Here's a few of my observations in working with CA glues.

Surface area of a glue joint is one factor that determines the joint's strength. I'm not a fan of "wicking" the glue into the joints as there is no way to insure the glue penetrates the entire joint. If the glue doesn't penetrate the entire joint, it will be weaker

CA glue uses the moisture content in the wood to harden/cure. A thin layer of cured glue starts to form immediately when the glue is applied to the wood. Once the glue has hardened, it is somewhat impervious to moisture. If you put the glue on both pieces to be joined, the moisture cannot penetrate either layer, preventing the glue between the cured layers from hardening. It can then take quite some time (minutes and in worst case scenario, hours) for the glue to cure. I have seen pieces of wood that were clamped together overnight come apart the next day when the clamps were removed. The glue between them was still liquid. The best method is to apply the glue to one of the pieces and then press the two pieces together as quickly and tightly as possible. The smaller the gap between the pieces, the faster the glue will cure.

Gluing end-grain joints can be a problem. Due to the porous nature of the end-grain wood, the glue wicks out of the joint into the wood cells, leaving a dry joint with no glue to hold it together. One solution is to coat the end of one of the pieces of wood with glue, remove any excess (immediately), let the glue cure for a few seconds, apply more glue and then fit the joint together tightly. This seals the ends of the wood cells and prevents the second application of glue from being wicked out of the joint. If you are gluing end-grain to end-grain, you will encounter the problem mentioned in the paragraph above.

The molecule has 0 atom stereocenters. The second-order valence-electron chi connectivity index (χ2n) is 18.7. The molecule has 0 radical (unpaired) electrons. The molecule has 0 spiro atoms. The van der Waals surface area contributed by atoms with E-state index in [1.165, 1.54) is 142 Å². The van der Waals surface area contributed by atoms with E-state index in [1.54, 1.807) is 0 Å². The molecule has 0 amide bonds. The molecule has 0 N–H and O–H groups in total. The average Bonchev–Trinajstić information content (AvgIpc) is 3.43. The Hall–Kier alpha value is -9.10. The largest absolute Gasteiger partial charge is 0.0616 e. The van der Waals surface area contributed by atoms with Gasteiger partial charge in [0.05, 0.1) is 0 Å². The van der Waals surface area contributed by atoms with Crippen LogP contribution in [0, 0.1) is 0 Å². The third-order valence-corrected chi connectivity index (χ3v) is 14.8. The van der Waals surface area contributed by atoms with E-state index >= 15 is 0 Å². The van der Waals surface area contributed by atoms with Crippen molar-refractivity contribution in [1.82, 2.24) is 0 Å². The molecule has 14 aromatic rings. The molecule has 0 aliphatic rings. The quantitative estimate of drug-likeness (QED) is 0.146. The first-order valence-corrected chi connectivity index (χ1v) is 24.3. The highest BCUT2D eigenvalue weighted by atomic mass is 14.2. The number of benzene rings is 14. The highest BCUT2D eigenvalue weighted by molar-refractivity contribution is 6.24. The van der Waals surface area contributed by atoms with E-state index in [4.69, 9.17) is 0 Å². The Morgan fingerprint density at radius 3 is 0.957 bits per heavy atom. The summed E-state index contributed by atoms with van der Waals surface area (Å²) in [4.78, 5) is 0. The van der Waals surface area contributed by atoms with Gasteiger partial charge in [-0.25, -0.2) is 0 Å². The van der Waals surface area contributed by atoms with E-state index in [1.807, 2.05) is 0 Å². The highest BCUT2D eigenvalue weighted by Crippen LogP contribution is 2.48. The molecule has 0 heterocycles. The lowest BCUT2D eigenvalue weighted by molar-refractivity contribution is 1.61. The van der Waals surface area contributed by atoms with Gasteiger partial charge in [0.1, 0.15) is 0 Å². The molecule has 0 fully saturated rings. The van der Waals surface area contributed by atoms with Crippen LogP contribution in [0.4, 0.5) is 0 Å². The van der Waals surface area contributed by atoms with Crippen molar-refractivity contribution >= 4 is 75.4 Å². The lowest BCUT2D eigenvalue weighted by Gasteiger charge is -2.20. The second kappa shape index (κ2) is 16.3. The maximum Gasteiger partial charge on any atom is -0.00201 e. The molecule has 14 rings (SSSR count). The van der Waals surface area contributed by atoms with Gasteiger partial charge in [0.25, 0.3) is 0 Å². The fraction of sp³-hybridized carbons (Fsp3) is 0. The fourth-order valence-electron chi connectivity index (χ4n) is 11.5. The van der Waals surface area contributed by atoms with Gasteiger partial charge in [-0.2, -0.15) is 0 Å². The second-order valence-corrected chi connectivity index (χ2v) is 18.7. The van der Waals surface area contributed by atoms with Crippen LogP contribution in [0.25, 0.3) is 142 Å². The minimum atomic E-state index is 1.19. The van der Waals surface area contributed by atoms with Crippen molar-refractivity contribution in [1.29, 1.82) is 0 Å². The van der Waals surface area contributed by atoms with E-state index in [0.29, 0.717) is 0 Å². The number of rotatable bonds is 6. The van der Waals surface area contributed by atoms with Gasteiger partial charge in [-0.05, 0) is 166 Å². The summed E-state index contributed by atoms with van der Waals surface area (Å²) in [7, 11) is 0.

Here's a story about my experience with CA glue. We used the "thin" stuff in 1-liter wash bottles. One winter someone took a bottle of glue outside on a job and sat it down on a work bench when they returned. I Noticed it setting there and decided to put it away. What I didn't notice was, as the glue warmed, it expanded and was forced out of the wash bottle, completely covering the bottle with a thin layer of glue which ran down onto the bench. I grabbed the bottle firmly and the entire surface of my hand was instantly bonded to the bottle (which was firmly glued to the work bench). Every time I tried to remove my hand or get the bottle off the bench, another shot of the glue was expelled and wicked between my hand and the bottle, attaching the two together even more firmly. Finally I managed to wrench the bottle free, removing a large circle of paint from the bench in the process. I spent the next few hours running warm water over the bottle and my hand to get free (warm water softens the skin so that only a very thin layer comes off with the glue). To this day, I do not like the thin CA glue.